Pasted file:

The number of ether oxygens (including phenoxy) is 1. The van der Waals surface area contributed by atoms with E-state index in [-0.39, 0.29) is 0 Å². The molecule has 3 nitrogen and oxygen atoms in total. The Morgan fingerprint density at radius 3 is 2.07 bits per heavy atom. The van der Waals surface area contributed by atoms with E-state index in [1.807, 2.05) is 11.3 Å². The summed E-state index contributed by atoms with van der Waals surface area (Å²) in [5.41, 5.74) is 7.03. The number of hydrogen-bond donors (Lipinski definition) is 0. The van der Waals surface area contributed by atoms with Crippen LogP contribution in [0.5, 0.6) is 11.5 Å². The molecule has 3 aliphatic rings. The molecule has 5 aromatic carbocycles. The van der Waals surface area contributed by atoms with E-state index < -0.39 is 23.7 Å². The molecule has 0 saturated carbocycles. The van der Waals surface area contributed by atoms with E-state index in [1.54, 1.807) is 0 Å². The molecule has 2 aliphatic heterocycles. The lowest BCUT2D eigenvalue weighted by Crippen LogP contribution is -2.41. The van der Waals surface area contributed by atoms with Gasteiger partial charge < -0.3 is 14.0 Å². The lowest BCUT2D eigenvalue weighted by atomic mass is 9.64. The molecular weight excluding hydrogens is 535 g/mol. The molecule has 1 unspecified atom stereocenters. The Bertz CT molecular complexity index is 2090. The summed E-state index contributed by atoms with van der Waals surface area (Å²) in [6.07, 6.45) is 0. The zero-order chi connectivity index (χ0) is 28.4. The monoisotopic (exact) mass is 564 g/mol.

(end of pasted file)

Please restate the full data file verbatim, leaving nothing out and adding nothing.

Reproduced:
The number of ether oxygens (including phenoxy) is 1. The van der Waals surface area contributed by atoms with E-state index in [-0.39, 0.29) is 0 Å². The molecule has 3 nitrogen and oxygen atoms in total. The Morgan fingerprint density at radius 3 is 2.07 bits per heavy atom. The van der Waals surface area contributed by atoms with E-state index in [1.807, 2.05) is 11.3 Å². The summed E-state index contributed by atoms with van der Waals surface area (Å²) in [5.41, 5.74) is 7.03. The number of hydrogen-bond donors (Lipinski definition) is 0. The van der Waals surface area contributed by atoms with Crippen LogP contribution in [0.5, 0.6) is 11.5 Å². The molecule has 3 aliphatic rings. The molecule has 5 aromatic carbocycles. The van der Waals surface area contributed by atoms with E-state index < -0.39 is 23.7 Å². The molecule has 0 saturated carbocycles. The van der Waals surface area contributed by atoms with E-state index in [1.54, 1.807) is 0 Å². The molecule has 2 aliphatic heterocycles. The lowest BCUT2D eigenvalue weighted by Crippen LogP contribution is -2.41. The van der Waals surface area contributed by atoms with Gasteiger partial charge < -0.3 is 14.0 Å². The lowest BCUT2D eigenvalue weighted by atomic mass is 9.64. The molecular weight excluding hydrogens is 535 g/mol. The molecule has 1 unspecified atom stereocenters. The Bertz CT molecular complexity index is 2090. The summed E-state index contributed by atoms with van der Waals surface area (Å²) in [6.07, 6.45) is 0. The zero-order chi connectivity index (χ0) is 28.4. The monoisotopic (exact) mass is 564 g/mol.